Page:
adjective, verb (used with or without object), oped, op·ing. Literary.
Origin of Op-Ed
Examples from the Web for oped
Contemporary Examples of oped
The implication of the oped is that Obama should support Israel no matter what its government does.Does He Really Love Sheldon Adelson?
October 12, 2012
Separately, a recent study called The OpEd Project found that men are writing the majority of opinion columns in the media.Men Rule Media Coverage of Women’s News
May 31, 2012
Historical Examples of oped
I tell you frankly I 'oped you wouldn't hear of it, because after all the girl's got her punishment.Beyond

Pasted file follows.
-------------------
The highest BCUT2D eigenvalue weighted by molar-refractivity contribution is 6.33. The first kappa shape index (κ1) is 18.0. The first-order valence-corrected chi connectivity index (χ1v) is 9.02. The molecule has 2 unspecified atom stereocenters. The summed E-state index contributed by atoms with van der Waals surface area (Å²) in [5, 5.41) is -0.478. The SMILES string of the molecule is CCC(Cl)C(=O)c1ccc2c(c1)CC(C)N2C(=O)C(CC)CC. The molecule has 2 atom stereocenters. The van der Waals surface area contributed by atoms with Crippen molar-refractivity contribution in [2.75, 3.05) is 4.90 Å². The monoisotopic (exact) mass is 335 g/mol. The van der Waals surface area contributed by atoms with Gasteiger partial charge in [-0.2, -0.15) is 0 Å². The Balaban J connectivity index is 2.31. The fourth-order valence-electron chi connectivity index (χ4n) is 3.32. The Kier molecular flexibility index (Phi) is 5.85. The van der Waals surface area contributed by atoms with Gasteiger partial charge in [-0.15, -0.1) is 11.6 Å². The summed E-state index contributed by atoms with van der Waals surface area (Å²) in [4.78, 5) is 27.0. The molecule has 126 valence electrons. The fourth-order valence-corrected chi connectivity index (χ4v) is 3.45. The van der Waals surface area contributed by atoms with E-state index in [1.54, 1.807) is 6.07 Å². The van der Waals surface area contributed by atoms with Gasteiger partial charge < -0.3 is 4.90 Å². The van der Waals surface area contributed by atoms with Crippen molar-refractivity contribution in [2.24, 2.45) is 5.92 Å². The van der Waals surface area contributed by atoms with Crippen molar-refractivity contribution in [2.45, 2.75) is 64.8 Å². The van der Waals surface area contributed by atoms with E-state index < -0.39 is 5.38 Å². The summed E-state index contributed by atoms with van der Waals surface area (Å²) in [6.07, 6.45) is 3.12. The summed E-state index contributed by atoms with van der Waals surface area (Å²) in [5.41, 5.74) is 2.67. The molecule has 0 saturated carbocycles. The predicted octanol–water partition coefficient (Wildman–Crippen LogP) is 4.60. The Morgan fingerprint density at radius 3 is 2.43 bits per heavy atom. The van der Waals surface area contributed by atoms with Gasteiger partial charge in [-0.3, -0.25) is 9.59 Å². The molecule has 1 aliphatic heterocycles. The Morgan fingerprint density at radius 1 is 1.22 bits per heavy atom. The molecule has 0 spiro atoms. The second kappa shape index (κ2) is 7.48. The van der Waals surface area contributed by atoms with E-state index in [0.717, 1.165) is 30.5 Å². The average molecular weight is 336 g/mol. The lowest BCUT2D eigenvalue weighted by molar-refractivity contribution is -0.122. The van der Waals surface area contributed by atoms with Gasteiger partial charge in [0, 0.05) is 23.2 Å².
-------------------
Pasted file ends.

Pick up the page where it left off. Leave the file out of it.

Hath he oped his eyen into the world chained to a hand's-breadth o' soil?Long Will
And some day he “oped” to go to “Hamerica” and there own a kitchen all for himself.Through Scandinavia to Moscow
William Seymour Edwards
Jaufry and Brunissende the fair alone nor ate nor oped their lips.
The ham was never too good in Liverpool, but she 'oped that it wasn't "reesty."The Master of Silence
- a page of a newspaper where varying opinions are expressed by columnists, commentators, etc
- (as modifier)an op-ed column in the New York Times
Word Origin for op-ed
short for open (adj.), early 13c. "not closed; not hidden;" originally as awake is from awaken, etc. As a verb from mid-15c. Middle English had ope-head "bare-headed" (c.1300).